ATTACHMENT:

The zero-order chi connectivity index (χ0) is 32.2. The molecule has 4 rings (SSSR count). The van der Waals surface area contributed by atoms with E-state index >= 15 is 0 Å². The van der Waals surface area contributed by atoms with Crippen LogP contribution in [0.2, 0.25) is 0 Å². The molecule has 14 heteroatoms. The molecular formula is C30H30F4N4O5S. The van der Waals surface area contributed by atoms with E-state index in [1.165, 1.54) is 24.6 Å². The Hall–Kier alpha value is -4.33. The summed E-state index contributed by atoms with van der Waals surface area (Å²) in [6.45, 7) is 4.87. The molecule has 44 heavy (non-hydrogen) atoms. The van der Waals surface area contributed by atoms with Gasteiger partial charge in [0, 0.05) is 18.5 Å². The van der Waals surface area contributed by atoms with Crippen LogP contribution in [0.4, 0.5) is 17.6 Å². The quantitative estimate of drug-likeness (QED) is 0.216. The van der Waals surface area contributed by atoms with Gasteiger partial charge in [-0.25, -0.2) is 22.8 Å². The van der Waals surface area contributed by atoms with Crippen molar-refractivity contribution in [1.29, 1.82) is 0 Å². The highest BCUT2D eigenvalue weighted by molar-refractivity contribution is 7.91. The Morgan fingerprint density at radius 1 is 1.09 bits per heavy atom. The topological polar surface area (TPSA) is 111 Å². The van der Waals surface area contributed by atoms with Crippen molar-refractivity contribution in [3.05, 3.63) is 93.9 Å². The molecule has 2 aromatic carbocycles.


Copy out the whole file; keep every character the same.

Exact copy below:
The zero-order chi connectivity index (χ0) is 32.2. The molecule has 4 rings (SSSR count). The van der Waals surface area contributed by atoms with E-state index >= 15 is 0 Å². The van der Waals surface area contributed by atoms with Crippen LogP contribution in [0.2, 0.25) is 0 Å². The molecule has 14 heteroatoms. The molecular formula is C30H30F4N4O5S. The van der Waals surface area contributed by atoms with E-state index in [1.165, 1.54) is 24.6 Å². The Hall–Kier alpha value is -4.33. The summed E-state index contributed by atoms with van der Waals surface area (Å²) in [6.45, 7) is 4.87. The molecule has 44 heavy (non-hydrogen) atoms. The van der Waals surface area contributed by atoms with Gasteiger partial charge in [0, 0.05) is 18.5 Å². The van der Waals surface area contributed by atoms with Crippen LogP contribution in [0.4, 0.5) is 17.6 Å². The quantitative estimate of drug-likeness (QED) is 0.216. The van der Waals surface area contributed by atoms with Gasteiger partial charge in [-0.25, -0.2) is 22.8 Å². The van der Waals surface area contributed by atoms with Crippen molar-refractivity contribution in [1.29, 1.82) is 0 Å². The highest BCUT2D eigenvalue weighted by molar-refractivity contribution is 7.91. The Morgan fingerprint density at radius 1 is 1.09 bits per heavy atom. The topological polar surface area (TPSA) is 111 Å². The van der Waals surface area contributed by atoms with Crippen molar-refractivity contribution in [3.05, 3.63) is 93.9 Å². The molecule has 2 aromatic carbocycles.